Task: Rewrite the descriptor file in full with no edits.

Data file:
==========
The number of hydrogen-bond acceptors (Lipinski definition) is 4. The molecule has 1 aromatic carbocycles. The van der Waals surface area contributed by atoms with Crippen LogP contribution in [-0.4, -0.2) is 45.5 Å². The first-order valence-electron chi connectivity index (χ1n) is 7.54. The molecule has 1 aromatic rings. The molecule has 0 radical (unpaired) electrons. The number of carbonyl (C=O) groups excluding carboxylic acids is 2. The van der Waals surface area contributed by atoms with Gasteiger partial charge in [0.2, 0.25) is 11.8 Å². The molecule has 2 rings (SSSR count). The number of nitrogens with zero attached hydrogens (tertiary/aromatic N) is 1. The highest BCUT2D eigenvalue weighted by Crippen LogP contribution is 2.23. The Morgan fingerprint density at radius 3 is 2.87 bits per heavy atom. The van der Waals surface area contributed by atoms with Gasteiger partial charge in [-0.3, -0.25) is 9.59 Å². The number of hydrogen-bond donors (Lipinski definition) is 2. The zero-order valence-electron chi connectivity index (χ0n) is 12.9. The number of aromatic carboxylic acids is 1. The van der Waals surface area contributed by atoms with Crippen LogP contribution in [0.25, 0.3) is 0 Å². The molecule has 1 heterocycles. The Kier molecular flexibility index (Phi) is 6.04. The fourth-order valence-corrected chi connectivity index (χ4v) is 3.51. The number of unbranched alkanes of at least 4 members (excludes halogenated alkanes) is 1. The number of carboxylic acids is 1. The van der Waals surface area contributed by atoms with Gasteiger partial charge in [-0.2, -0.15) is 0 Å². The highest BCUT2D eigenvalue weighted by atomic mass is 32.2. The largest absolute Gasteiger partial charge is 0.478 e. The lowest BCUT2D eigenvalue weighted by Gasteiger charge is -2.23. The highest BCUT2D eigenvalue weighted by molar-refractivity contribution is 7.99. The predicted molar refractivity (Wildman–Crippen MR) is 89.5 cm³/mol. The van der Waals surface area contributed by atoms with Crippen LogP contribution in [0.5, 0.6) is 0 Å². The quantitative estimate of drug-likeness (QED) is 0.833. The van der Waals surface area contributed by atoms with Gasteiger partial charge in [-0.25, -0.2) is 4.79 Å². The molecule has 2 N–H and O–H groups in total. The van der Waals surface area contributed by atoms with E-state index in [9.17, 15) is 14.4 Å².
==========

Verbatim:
The number of hydrogen-bond acceptors (Lipinski definition) is 4. The molecule has 1 aromatic carbocycles. The van der Waals surface area contributed by atoms with Crippen LogP contribution in [-0.4, -0.2) is 45.5 Å². The first-order valence-electron chi connectivity index (χ1n) is 7.54. The molecule has 1 aromatic rings. The molecule has 0 radical (unpaired) electrons. The number of carbonyl (C=O) groups excluding carboxylic acids is 2. The van der Waals surface area contributed by atoms with Gasteiger partial charge in [0.2, 0.25) is 11.8 Å². The molecule has 2 rings (SSSR count). The number of nitrogens with zero attached hydrogens (tertiary/aromatic N) is 1. The highest BCUT2D eigenvalue weighted by Crippen LogP contribution is 2.23. The Morgan fingerprint density at radius 3 is 2.87 bits per heavy atom. The van der Waals surface area contributed by atoms with Gasteiger partial charge in [-0.3, -0.25) is 9.59 Å². The number of hydrogen-bond donors (Lipinski definition) is 2. The zero-order valence-electron chi connectivity index (χ0n) is 12.9. The number of aromatic carboxylic acids is 1. The van der Waals surface area contributed by atoms with Crippen LogP contribution in [0.25, 0.3) is 0 Å². The molecule has 1 heterocycles. The Kier molecular flexibility index (Phi) is 6.04. The fourth-order valence-corrected chi connectivity index (χ4v) is 3.51. The number of unbranched alkanes of at least 4 members (excludes halogenated alkanes) is 1. The number of carboxylic acids is 1. The van der Waals surface area contributed by atoms with Gasteiger partial charge in [-0.2, -0.15) is 0 Å². The highest BCUT2D eigenvalue weighted by atomic mass is 32.2. The largest absolute Gasteiger partial charge is 0.478 e. The lowest BCUT2D eigenvalue weighted by Gasteiger charge is -2.23. The highest BCUT2D eigenvalue weighted by molar-refractivity contribution is 7.99. The predicted molar refractivity (Wildman–Crippen MR) is 89.5 cm³/mol. The van der Waals surface area contributed by atoms with Crippen LogP contribution in [0.5, 0.6) is 0 Å². The quantitative estimate of drug-likeness (QED) is 0.833. The van der Waals surface area contributed by atoms with Gasteiger partial charge in [-0.25, -0.2) is 4.79 Å². The molecule has 2 N–H and O–H groups in total. The van der Waals surface area contributed by atoms with E-state index in [9.17, 15) is 14.4 Å².